This week while I was walking some more bridges, I witnessed a fascinating phenomenon. I had an architectural design class a few years ago where we had an assignment to create a theoretical “intervention” for an assigned two block area of Pittsburgh (which coincidentally included a bridge). Several of my classmates noticed in observing the area a significant number of j-walkers and so designed interventions that were pathways going over or under the road to stop pedestrians from crossing the road dangerously. The reaction that I, the professors and other reviewers had to these projects was the theory and design is nice, but no one is going to go out of their way to climb up or down just to cross the road. Similarly to this was a conversation some classmates of mine had about the paths pedestrians created across the school’s lawn. These paths were formed because the pedestrians recognized that the shortest distance between two points is a straight line, yet every year for many years the school insisted on replanting the grass on these paths. If I remember correctly the school eventually gave up on this and instead of replanting the grass they paved the paths.
The phenomenon I witnessed this week was a pedestrian contradicting all the observations above. I was walking several of the bridges over the busway in the East End neighborhoods. As I walked to the Highland Ave Bridge, I was behind another pedestrian who looked like he might have been on his way to work. He continued straight on the road while I climbed the steps pictured above to cross the bridge. After I crossed the Highland Ave Bridge I crossed through the EastSide parking lot to cross the new pedestrian bridge. As I approached this new bridge, I crossed paths with the man I had been walking behind. He had crossed the pedestrian bridge and was now doubling back to get to his location. The shortest route for him would have been to cross the Highland Ave Bridge; instead he made the choice to go out of his way and cross the new pedestrian bridge instead. Apparently my architectural design classmates were not as far off as I thought–given an attractive enough alternative pedestrians will go out of their way.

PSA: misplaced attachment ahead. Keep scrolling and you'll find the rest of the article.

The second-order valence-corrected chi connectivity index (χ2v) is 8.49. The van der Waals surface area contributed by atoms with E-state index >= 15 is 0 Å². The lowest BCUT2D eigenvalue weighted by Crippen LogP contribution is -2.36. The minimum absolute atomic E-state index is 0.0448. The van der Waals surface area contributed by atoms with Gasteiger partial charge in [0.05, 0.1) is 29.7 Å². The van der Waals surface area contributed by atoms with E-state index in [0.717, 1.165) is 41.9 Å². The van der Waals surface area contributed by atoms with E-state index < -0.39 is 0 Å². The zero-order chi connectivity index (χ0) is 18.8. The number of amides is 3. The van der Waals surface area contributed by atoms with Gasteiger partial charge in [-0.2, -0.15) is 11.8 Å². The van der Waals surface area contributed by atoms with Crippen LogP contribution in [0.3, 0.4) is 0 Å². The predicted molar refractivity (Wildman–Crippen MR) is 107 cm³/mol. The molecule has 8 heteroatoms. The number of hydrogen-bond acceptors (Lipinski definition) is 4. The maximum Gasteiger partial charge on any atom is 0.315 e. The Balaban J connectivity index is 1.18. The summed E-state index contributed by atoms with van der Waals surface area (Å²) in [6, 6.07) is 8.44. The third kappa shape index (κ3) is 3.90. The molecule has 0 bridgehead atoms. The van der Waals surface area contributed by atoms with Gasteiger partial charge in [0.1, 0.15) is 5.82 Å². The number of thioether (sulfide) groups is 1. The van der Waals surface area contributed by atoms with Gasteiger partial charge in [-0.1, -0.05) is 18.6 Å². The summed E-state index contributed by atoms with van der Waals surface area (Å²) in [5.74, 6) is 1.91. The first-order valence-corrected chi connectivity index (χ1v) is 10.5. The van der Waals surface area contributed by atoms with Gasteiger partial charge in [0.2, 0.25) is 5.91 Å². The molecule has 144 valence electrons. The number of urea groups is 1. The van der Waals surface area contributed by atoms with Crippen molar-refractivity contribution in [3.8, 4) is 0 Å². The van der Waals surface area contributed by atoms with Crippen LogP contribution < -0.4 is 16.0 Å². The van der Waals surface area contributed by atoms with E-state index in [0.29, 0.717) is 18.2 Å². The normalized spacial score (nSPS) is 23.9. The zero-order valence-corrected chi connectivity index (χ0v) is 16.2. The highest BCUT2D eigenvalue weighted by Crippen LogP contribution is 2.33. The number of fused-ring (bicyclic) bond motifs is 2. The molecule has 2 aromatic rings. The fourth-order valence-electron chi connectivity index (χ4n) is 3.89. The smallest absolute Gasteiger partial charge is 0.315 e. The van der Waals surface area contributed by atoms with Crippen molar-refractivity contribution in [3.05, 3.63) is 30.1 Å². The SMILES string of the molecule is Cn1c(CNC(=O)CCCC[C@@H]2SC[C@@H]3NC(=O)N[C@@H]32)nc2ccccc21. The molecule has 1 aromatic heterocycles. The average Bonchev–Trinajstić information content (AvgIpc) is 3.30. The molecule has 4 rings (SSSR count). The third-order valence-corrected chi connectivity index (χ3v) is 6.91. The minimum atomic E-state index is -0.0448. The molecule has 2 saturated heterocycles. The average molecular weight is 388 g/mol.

The new pedestrian bridge is probably the newest bridge in Pittsburgh, being less than a year old. I had been waiting for it for over two years before it finally opened. Shortly after it opened I took the opportunity to walk across it for the first time and was very disappointed. I thought it looked incredibly ridiculous and with the planters on either side I didn’t feel like I was on a bridge. I think I had imagined it as something a little closer to a swinging bridge that this heavy and solid construction. However, the incident this week with the pedestrian has caused me to reconsider this bridge. Comparing this bridge to the Highland Ave Bridge, I have to admit it does have many good points. Though I still think the pedestrian bridge leans to the ridiculous, it is much more pleasant looking that the Highland Ave Bridge. While crossing the Highland Ave Bridge, I can’t help wondering if the wooden planks that make up the sidewalk are still strong enough. What if the wood has become rotten or termites have eaten away its integrity?
Given the proximity of these two bridges (they are about a block apart) I don’t blame the man for walking a little bit out of his way to cross the pedestrian bridge instead of the Highland Ave one. The one complaint I have left about the new pedestrian bridge is the enclosed, caged feeling it has. While it certainly is the most dressed up caged bridge in the city, it is still a cage.
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